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Dodgers' hiring of executive Andrew Friedman signals a cultural shift

Andrew Friedman, who built low-budget Tampa Bay Rays into contenders, will run Dodgers' baseball operations

A week after the abrupt end to one of their most disappointing postseasons, the Dodgers made a move that could change a culture.

Andrew Friedman, a 37-year-old former investment banker who built the Tampa Bay Rays into perennial contenders with low payrolls and plentiful statistics, is in.

Ned Colletti, an old-school guy who spent nine Dodgers seasons hanging around batting cages in his cowboy boots, is out.

Friedman has been hired as the Dodgers' director of baseball operations, the team announced Tuesday. Colletti, the former general manager, was exiled to the position of senior advisor.

"None of us were ready for our season to end. It kind of came up and caught us by surprise," Dodgers Chief Executive Stan Kasten said during an afternoon meeting with reporters. "When I saw that we were going to have an opportunity to really make us better, deeper, I thought it was something I should really pursue. . . . And I couldn't be happier to announce Andrew was joining us."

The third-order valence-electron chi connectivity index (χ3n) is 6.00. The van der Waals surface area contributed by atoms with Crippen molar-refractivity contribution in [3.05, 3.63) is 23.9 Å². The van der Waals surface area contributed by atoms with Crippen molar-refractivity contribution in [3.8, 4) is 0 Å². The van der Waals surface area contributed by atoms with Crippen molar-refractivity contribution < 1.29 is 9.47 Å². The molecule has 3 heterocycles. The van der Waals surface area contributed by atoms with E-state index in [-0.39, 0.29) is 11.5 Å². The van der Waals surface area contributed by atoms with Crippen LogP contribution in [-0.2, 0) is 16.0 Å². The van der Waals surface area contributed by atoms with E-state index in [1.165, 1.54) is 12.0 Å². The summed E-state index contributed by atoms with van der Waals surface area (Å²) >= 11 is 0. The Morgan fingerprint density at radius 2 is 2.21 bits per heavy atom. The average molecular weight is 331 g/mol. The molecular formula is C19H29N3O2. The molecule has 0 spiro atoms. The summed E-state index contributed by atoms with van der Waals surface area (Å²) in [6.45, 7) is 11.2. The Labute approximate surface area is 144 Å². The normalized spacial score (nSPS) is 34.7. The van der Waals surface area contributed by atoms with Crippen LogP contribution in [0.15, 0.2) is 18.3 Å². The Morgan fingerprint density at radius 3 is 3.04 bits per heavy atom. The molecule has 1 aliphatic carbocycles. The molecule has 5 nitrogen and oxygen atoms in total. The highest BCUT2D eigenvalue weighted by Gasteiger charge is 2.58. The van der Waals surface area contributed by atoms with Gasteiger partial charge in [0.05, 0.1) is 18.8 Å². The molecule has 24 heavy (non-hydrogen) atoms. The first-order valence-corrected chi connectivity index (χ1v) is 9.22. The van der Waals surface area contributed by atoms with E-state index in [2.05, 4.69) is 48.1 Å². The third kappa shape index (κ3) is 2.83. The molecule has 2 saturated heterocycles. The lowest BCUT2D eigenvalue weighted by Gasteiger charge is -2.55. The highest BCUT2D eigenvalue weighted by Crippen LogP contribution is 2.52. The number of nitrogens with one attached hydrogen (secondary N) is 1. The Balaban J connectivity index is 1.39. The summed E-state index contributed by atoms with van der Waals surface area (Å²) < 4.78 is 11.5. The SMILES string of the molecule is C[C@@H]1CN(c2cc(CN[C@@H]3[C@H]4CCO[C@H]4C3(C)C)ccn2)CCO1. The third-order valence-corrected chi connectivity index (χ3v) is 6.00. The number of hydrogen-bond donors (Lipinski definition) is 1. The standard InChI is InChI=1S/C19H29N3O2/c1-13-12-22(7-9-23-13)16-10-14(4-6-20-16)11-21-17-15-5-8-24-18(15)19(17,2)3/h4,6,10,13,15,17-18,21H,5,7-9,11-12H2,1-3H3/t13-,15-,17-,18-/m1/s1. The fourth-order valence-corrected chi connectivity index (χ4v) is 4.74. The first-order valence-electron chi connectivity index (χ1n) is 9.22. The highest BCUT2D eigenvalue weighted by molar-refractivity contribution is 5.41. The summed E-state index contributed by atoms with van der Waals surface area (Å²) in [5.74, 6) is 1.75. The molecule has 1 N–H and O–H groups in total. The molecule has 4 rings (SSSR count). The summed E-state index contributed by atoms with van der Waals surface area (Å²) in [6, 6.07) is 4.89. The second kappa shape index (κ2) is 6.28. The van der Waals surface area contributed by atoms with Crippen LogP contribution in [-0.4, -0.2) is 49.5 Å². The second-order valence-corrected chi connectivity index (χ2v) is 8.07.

Friedman, who will be formally introduced to his new team later, led the low-budget Rays to a World Series appearance and four playoff appearances in the nine years he served as the team's baseball boss. He is a leading proponent of the empirical analysis of baseball statistics known as, "sabermetrics," which makes him the polar opposite of Colletti, who often judged players on gut instincts and scouting reports.

Colletti's methods helped keep the Dodgers afloat during the last tumultuous days of owner Frank McCourt, and two seasons ago he seemed to be the perfect fit for Guggenheim Baseball Management, the new Dodgers ownership group that spent lavishly to win back alienated fans and regain a city's attention.

But while Colletti helped bring the Dodgers five playoff appearances in his nine years, he didn't always spend wisely, resulting in expensive signings of benched outfielder Andre Ethier and underachieving relief pitchers Brian Wilson, Brandon League and Chris Perez.

The Dodgers' roster, particularly the bullpen, was exposed as overpaid and poorly built in the team's recent three-games-to-one defeat by the St. Louis Cardinals in the National League division series.

With the Dodgers' record $240-million payroll having failed to reach the World Series in consecutive seasons, their owners' focus has changed, and now the baseball brain trust will change with it.

"Over time, we expect to become that homegrown, player-development-based organization," said Kasten, who led the Atlanta Braves to consistent playoff appearances in the 1990s with this philosophy. "Along with that, along with being homegrown, along with being younger, you wind up with payroll that's less."

The Dodgers are betting that fans are so upset at recent failures that they will accept a smaller payroll and fewer stars for more consistent chances at championships.